, Volume 31, Issue 3, pp 463-489

Who Knows? On the Importance of Identifying “Experts” When Researching Local Ecological Knowledge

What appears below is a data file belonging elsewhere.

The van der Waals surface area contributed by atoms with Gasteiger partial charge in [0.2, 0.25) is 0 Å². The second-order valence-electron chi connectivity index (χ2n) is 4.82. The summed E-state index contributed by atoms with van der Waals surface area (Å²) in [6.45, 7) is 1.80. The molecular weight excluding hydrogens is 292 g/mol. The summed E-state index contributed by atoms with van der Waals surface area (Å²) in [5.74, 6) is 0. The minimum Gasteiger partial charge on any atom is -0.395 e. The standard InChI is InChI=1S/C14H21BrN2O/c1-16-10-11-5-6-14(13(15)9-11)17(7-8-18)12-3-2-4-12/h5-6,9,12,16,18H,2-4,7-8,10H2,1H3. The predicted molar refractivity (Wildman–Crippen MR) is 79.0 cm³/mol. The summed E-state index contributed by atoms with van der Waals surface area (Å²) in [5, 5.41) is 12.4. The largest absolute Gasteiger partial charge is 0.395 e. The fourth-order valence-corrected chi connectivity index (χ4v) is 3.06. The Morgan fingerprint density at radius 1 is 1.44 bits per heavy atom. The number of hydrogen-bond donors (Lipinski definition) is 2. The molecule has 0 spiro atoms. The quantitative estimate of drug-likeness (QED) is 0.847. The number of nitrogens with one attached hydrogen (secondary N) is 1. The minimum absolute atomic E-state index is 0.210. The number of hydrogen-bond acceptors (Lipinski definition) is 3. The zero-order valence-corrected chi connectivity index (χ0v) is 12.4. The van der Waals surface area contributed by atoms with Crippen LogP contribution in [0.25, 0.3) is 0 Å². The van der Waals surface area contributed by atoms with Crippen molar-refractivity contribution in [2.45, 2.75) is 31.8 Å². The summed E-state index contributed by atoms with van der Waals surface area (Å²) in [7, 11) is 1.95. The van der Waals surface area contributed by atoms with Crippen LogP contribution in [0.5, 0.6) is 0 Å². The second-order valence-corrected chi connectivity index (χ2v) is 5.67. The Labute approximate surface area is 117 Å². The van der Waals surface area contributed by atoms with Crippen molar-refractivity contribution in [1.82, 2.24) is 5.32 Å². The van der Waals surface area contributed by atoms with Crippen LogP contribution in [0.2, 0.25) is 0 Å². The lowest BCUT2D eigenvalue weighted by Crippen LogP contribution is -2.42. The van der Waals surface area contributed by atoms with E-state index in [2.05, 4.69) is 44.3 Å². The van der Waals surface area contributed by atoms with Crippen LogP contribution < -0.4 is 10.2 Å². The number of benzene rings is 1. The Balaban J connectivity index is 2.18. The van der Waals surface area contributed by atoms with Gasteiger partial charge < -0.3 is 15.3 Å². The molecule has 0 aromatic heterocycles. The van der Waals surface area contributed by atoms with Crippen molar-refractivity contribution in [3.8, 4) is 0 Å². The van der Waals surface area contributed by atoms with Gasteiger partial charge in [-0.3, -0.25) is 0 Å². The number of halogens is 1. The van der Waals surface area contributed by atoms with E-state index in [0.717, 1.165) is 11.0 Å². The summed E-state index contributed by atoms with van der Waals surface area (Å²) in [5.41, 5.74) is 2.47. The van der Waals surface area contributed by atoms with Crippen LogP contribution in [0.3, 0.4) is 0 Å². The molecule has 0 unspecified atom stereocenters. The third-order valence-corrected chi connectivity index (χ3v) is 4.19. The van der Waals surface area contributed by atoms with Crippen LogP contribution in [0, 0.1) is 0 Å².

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Documenting local ecological knowledge (LEK) has recently become a topic of considerable interest within the social research, development, and indigenous rights communities. For instance, LEK is thought to offer a substantial alternative to existing, largely “top–down,” natural resource management regimes. LEK informed resource management systems would acknowledge peoples' experiences and priorities, while also providing people with additional means of empowerment. Given these qualities, one might reasonably expect that rigorous design and methodological attributes will characterize LEK research, particularly respecting the procedures employed to identify and to select “local knowledge experts.” Our review of the recent social research literature suggests that insufficient attention is given both to reporting the methods employed and to employing systematic approaches, especially with regard to the critical issue of how local experts are identified. We detail a research design that systematically solicited peer recommendations of fisheries local knowledge experts in a study focused on two northeast Nova Scotian embayments. Finally, we argue that in order to achieve the stated purposes and potentials of LEK research, researchers need to become more attentive to reporting on the methods employed and to employing systematic approaches than is currently the case.